This should be no surprise to those who have been following the short but remarkable life of this social entrepreneur who, right now all of 12 years old, kicked off his first fundraising when he was four — yeah, that’s not a typo — and to date has been a UNICEF ambassador for Canada. He has spoken extensively and raised millions of dollars for a variety of causes.
Rajan recalled when he was four when it all started. An earthquake had just struck Gujarat in 2001.
Rajan decided to do something about it. “A simple thought went through my mind. I was eating a clementine (orange) at the time, so the simplest thing to do was to sell them.” 
Rajan sold the oranges in the fridge. He went door to door and he ended up selling eight more boxes and raised $350.
“And it was that small start, that small spark, really that lit a huge fire. And since then I have been able to raise $5,000,000,” Rajan said.
In 2004, Rajan founded the Hands for Help Organization ( to heighten awareness of youth issues and raise millions of dollars to help kids in need all over the world. 
“My main goal is to have one million young people get involved in their communities over the next three years,” he said at that time. His book, “Making Change: Tips from an Underage Overachiever,” provides a step-by-step guide to young people about how they can make a difference.

MRINAL PATEL, faces a one-year jail term for providing a false address to get her son admitted to a leading state school. Patel, 41, is the first person in the country to be taken to court for school application fraud, and faces upto a year in prison or a £5,000 fine if found guilty of using a false address to circumvent rules intended to ensure children to go schools within a certain catchment area. 
Patel said she was living at the address at the time she made the application last year. 
"Early last year I had some problems with my marriage so I moved in with my mother. I had left my husband and had no intention of coming back so I put down my mother's address as my own," she said.



AN INDIAN woman has been sentenced to death by a Malaysian court for killing her husband and secretly burying him in the garden of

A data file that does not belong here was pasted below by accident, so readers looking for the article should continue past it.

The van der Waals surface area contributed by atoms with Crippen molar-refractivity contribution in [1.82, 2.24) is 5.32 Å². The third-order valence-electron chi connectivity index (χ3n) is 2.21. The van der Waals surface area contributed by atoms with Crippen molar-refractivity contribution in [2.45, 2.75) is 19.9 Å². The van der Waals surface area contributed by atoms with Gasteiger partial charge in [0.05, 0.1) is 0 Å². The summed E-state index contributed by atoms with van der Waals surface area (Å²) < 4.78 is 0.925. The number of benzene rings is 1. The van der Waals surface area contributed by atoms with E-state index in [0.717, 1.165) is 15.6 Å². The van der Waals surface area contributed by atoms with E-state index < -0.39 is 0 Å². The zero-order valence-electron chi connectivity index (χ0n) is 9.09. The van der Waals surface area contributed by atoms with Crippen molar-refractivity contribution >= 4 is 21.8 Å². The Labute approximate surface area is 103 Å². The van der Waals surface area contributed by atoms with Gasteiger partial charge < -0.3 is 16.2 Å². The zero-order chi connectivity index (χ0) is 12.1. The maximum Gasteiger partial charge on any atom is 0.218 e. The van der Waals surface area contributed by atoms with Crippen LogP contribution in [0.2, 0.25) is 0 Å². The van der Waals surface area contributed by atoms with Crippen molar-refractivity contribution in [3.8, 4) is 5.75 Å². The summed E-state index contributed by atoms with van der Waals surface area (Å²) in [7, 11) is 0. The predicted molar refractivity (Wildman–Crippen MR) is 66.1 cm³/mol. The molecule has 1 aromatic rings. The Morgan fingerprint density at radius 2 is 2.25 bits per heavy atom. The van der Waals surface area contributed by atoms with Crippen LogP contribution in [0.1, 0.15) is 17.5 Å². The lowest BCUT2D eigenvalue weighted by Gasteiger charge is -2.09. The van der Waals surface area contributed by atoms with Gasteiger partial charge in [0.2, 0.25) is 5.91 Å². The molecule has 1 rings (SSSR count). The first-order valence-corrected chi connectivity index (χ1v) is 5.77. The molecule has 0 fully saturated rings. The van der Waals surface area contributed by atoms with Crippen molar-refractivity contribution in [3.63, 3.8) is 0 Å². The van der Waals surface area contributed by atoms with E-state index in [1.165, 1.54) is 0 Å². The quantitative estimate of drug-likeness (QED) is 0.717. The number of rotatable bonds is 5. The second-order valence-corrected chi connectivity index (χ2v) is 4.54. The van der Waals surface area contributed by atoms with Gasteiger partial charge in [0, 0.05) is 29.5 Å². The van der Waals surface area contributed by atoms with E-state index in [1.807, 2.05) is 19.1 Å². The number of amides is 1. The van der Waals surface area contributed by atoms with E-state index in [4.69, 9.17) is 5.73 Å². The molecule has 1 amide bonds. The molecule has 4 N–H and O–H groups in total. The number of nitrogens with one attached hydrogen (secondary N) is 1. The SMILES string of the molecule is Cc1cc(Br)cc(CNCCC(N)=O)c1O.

their house five years ago. 
Reyaz Ahmed Maruf, a businessman, was strangled to death in his bedroom and was then buried in the garden in the case initially dubbed as the "curry murder trial" as reports suggested that Reyaz was drugged before he was murdered. 
High Court judge Zaharah Ibrahim sentenced Maruf's Indian wife Shahmin Bano Mohammed Farooque and her cousin Javeed Akhtar Abdul Waheed to death after they were found guilty of murder. 
Judge Zaharah said she found the defence had failed to raise a reasonable doubt in the prosecution's case, adding that she would provide the grounds of judgment in due time. 
The victim's children told the court that their father was strangled with a piece of wire and buried in a shallow grave in the garden.
In her defence, Shahmin claimed that she was not involved in the murder and accused Javed, a man called Ayub Khan and another unidentified person of killing her husband.



SABRINA DE SOUSA, an India-born former US ­government employee, accused by Italy of participating in a CIA-organised kidnapping of a militant Egyptian-born cleric, has sought diplomatic immunity to quash any prosecution. 
Italian officials charge that De Sousa, 53, was one of 26 US agents who grabbed Hassan Mustafa Osama Nasr, known as Abu Omar, in Milan in February 2003 and flew him to Egypt.
De Sousa said she was ordered not to travel abroad because of the fear of arrest, preventing her from visiting her mother in India and siblings in Europe. De Sousa quit her federal job in February. 
De Sousa says she repeatedly asked government agencies why diplomatic immunity had not been invoked and was forced to sue because she did not get a satisfactory response. 
"This is a political thing that needs to go away once and for all," she said of the prosecution. 
She said the Italian prosecution raises important concerns for government employees overseas. “If you're going to fight this war on terror, are you going to protect your people?” she asked.